How nursing homes keep track of their most dangerous residents

A N.Y. Times investigation released today found that most nursing homes nationwide don’t track the riskiest residents. Senior living facilities want to keep those residents to care for the long-term residents who are most…

How nursing homes keep track of their most dangerous residents

A N.Y. Times investigation released today found that most nursing homes nationwide don’t track the riskiest residents.

Senior living facilities want to keep those residents to care for the long-term residents who are most expensive to care for, but they don’t want the public and lawmakers to know which patients are at most risk.

In 2015, the Centers for Medicare and Medicaid Services required nursing homes to track how many residents suffered a fall or an attack that resulted in hospitalization. But they were given no deadline to report this information and no penalties for failing to report the information to government regulators.

Nursing homes are also not required to report how many patients die each year.

Part of the issue is that nursing homes collect plenty of data — sometimes all the data they have — and often do an inadequate job of identifying and reporting bad actors. The Times found some examples:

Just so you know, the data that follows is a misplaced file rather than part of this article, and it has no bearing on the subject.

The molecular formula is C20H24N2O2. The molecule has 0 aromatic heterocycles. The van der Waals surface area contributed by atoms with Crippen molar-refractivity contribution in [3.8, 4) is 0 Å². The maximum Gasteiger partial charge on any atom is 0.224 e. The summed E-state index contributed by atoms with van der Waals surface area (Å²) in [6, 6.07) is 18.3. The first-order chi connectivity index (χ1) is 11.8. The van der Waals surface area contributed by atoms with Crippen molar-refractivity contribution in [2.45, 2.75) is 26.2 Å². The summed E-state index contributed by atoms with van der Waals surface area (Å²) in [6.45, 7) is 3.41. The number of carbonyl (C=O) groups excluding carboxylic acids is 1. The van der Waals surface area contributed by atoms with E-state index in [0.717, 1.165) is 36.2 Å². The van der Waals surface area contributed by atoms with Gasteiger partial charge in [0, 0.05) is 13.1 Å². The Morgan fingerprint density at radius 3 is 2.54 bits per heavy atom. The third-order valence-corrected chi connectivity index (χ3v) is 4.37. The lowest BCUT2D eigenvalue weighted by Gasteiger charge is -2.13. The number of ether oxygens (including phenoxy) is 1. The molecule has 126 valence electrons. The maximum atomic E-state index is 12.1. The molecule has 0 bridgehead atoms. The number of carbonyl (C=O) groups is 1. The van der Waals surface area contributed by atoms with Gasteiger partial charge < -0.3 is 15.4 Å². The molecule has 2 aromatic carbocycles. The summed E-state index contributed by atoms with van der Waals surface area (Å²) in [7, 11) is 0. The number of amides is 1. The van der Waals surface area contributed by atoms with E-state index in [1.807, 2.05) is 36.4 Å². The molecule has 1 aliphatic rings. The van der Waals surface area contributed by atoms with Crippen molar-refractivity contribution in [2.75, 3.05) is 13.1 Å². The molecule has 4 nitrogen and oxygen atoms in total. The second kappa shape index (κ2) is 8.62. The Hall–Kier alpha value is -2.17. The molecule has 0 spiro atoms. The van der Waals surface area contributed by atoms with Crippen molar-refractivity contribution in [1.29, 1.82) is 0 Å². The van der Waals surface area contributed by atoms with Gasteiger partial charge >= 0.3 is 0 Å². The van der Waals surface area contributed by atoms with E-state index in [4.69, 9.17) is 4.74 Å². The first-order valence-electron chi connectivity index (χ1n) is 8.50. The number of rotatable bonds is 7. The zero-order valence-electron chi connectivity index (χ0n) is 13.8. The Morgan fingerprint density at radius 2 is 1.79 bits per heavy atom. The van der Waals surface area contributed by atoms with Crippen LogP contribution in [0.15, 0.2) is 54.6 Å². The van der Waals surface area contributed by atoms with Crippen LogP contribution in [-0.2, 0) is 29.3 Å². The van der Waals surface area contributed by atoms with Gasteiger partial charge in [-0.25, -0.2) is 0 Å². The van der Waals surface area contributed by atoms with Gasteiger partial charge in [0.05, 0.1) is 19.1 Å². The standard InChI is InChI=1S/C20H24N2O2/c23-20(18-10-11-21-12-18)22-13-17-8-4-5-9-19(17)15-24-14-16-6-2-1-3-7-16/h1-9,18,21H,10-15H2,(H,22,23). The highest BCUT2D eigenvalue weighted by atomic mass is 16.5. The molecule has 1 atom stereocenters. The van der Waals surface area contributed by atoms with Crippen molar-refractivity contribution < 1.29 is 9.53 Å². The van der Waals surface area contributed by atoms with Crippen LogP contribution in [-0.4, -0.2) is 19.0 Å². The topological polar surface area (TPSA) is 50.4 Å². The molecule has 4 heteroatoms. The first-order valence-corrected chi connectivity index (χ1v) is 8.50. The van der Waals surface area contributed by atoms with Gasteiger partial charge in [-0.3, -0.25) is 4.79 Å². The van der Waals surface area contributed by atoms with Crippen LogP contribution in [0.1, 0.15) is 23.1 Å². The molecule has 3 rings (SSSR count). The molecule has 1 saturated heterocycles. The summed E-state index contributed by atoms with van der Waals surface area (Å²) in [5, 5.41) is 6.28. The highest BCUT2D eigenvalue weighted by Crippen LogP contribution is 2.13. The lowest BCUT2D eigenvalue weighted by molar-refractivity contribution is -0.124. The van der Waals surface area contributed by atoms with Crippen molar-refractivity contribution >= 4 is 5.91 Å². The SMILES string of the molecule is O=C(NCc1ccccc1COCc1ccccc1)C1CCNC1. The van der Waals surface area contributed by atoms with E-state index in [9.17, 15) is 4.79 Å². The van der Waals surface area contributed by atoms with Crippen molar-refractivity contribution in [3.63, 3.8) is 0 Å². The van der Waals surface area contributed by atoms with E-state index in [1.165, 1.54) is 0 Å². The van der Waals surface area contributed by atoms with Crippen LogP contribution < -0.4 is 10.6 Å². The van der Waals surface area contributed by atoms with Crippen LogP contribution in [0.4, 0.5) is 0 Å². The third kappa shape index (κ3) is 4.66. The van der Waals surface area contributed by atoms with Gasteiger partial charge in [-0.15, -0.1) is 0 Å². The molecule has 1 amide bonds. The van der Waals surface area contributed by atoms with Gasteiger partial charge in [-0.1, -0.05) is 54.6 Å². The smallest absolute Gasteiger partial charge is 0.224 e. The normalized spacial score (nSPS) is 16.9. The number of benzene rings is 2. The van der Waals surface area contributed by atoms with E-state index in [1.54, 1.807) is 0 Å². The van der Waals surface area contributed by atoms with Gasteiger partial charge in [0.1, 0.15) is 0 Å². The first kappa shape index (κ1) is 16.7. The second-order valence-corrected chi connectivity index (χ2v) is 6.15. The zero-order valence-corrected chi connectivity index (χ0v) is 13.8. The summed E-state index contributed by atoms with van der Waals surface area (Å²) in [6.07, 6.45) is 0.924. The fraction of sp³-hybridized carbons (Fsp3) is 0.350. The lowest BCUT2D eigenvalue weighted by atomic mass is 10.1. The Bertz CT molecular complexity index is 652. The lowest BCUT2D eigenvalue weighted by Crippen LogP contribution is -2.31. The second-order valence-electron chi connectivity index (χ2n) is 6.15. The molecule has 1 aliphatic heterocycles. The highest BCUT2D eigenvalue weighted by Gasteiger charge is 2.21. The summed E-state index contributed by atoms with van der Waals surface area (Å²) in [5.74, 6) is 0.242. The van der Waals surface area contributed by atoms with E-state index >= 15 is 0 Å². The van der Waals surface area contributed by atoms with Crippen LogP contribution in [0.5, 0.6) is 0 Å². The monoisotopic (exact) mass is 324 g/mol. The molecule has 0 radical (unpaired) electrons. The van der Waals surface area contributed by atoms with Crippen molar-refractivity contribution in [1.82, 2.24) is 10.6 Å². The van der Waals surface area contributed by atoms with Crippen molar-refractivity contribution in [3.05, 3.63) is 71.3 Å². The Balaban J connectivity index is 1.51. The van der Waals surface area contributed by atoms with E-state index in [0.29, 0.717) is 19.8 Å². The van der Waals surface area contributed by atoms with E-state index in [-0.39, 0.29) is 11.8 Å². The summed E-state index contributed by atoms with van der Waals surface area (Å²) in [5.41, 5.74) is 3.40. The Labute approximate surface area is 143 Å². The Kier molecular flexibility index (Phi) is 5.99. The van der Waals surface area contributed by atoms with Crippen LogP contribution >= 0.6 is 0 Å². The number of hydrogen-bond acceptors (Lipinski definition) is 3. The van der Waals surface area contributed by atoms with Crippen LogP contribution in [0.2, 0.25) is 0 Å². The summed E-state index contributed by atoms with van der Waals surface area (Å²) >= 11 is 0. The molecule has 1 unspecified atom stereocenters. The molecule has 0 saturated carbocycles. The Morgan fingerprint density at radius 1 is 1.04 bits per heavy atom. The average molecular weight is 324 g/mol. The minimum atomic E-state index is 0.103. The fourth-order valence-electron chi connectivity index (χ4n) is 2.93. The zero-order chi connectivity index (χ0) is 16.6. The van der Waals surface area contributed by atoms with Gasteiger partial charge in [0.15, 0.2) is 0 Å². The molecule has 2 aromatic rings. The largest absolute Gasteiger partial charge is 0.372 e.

a nursing home in New York that cut corners to keep its Medicaid reimbursement checks coming in and reported only the number of residents who moved out of the facility after their financial assistance ran out;

a Florida nursing home that reported its residents’ deaths were caused by “treatable infections,” but its CEO said he did not include in that death report the fact that at least 47 residents were hit by a car, sometimes so many times it caused multiple brain bleeds;

a nursing home in New Jersey that categorized its resident’s use of psychotropic drugs as “managing behavioral problems,” even though the resident was a violent, frequently suicidal patient on suicide watch who was placed back in a unit in which there were only three trained staffers;

“If those metrics were being reported, it might go someplace,” Medicare and Medicaid Administrator Seema Verma told the Times. “But who’s actually getting the penalties, I’m not sure.”

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